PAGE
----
Of course, applicants are only one side of the cycle, the supply side. On the other side, law schools are the demand. It will be very interesting to watch the enrollment decisions schools make this cycle. With 137 schools reporting (preliminary) numbers, enrollment is up by 9%. This comes on the heels of several years of essentially unchanged enrollment. If current numbers hold, this is what it would look like:

Publicly, many schools that brought in larger classes have expressed that they have no regrets. That does fly in the face of some of the aggressive deferral-recruiting many schools engaged in. Those deferred students could fill up a decent part of the incoming 2022 class at some schools, decreasing available spots for new applicants. We don't have any information on deferral numbers — there's no way of knowing how much this is going to actually have an impact.

We're also aware of some schools that are specifically planning to bring in a smaller 2022 class to counterbalance their 2021 class. If a large number of schools choose to do that, it would likely decrease the available acceptances and increase competition.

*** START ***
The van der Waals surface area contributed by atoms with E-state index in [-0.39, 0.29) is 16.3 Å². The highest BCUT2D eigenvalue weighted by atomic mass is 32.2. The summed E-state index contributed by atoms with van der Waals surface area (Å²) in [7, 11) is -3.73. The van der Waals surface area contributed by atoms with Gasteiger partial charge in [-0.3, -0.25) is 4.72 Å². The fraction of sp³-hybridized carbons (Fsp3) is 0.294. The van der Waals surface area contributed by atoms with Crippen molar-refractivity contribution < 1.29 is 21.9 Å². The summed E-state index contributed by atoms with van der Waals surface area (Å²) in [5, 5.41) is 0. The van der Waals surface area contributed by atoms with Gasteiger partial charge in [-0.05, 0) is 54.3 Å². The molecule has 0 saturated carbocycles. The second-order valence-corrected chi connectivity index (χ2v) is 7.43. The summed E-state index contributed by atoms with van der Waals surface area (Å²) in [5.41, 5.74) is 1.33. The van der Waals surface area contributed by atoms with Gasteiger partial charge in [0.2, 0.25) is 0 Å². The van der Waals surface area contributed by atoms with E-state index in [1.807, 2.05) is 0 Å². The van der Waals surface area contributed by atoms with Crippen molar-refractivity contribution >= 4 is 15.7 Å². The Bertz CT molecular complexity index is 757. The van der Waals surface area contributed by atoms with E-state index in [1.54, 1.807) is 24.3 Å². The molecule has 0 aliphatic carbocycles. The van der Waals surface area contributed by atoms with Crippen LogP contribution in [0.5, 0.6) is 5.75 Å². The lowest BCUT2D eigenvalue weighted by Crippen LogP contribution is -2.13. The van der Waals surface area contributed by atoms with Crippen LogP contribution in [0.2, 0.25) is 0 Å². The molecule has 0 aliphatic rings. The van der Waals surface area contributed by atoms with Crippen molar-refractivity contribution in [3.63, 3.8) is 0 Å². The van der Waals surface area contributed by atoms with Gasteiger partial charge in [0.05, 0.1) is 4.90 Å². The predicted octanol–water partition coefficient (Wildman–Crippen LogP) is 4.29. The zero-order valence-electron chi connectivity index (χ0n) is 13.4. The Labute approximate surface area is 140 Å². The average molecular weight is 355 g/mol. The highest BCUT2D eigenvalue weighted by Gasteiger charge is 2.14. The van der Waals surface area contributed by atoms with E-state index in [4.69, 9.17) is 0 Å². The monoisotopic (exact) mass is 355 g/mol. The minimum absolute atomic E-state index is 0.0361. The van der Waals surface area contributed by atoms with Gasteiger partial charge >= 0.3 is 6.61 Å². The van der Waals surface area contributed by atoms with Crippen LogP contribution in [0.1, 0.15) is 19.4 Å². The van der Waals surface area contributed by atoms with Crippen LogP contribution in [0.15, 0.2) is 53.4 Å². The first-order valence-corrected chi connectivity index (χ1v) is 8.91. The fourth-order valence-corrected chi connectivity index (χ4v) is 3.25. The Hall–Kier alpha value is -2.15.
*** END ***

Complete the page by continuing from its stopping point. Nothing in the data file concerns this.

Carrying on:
Both the deferrals and reduced class size are likely to be a more school-specific challenge for applicants than a general cycle problem.


The good news is that this cycle doesn't seem likely to be more competitive than last year. It's still possible that we end with an increase in applicants, though that's becoming less likely.

Further, the top of the applicant pool is unlikely to be as strong (measured by LSAT score) as last year. It will be interesting to watch how schools respond to this, given widespread median increases among top schools. And as we discussed earlier, watch the middle LSAT ranges to see what happens with the present increase there.

Remember, we're still pretty early. The big things to keep an eye out for now are how applicant volume trends with October 2021 scores in, the final registrant volume for the November 2021 LSAT, and the preliminary registrant numbers for the January 2022 LSAT. Right now the trends this cycle have all favored applicants — and we check every day to see if that continues. As things change, we will post additional analysis.